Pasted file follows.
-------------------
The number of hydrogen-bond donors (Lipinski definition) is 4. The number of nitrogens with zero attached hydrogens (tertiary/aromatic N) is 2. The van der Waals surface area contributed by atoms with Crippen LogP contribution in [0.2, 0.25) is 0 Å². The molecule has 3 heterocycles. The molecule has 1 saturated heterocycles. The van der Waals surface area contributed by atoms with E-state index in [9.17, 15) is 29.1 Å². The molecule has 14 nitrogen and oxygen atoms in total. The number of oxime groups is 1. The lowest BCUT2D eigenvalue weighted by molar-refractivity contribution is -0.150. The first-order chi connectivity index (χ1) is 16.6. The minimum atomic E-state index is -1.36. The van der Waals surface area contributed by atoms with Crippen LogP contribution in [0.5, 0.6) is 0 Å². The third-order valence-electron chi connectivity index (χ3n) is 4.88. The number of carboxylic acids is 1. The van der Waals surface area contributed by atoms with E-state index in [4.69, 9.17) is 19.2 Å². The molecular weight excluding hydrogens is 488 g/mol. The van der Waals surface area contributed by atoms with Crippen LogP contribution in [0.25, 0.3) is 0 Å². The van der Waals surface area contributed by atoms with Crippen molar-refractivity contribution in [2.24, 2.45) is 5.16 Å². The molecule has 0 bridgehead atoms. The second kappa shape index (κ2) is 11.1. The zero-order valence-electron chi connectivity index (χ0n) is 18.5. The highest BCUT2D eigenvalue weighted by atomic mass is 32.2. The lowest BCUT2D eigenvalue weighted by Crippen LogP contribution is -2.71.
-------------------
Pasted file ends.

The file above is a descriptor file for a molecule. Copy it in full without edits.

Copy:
The number of hydrogen-bond donors (Lipinski definition) is 4. The number of nitrogens with zero attached hydrogens (tertiary/aromatic N) is 2. The van der Waals surface area contributed by atoms with Crippen LogP contribution in [0.2, 0.25) is 0 Å². The molecule has 3 heterocycles. The molecule has 1 saturated heterocycles. The van der Waals surface area contributed by atoms with E-state index in [9.17, 15) is 29.1 Å². The molecule has 14 nitrogen and oxygen atoms in total. The number of oxime groups is 1. The lowest BCUT2D eigenvalue weighted by molar-refractivity contribution is -0.150. The first-order chi connectivity index (χ1) is 16.6. The minimum atomic E-state index is -1.36. The van der Waals surface area contributed by atoms with Crippen LogP contribution in [0.5, 0.6) is 0 Å². The third-order valence-electron chi connectivity index (χ3n) is 4.88. The number of carboxylic acids is 1. The van der Waals surface area contributed by atoms with E-state index in [4.69, 9.17) is 19.2 Å². The molecular weight excluding hydrogens is 488 g/mol. The van der Waals surface area contributed by atoms with Crippen LogP contribution in [0.25, 0.3) is 0 Å². The van der Waals surface area contributed by atoms with Crippen molar-refractivity contribution in [2.24, 2.45) is 5.16 Å². The molecule has 0 bridgehead atoms. The second kappa shape index (κ2) is 11.1. The zero-order valence-electron chi connectivity index (χ0n) is 18.5. The highest BCUT2D eigenvalue weighted by atomic mass is 32.2. The lowest BCUT2D eigenvalue weighted by Crippen LogP contribution is -2.71.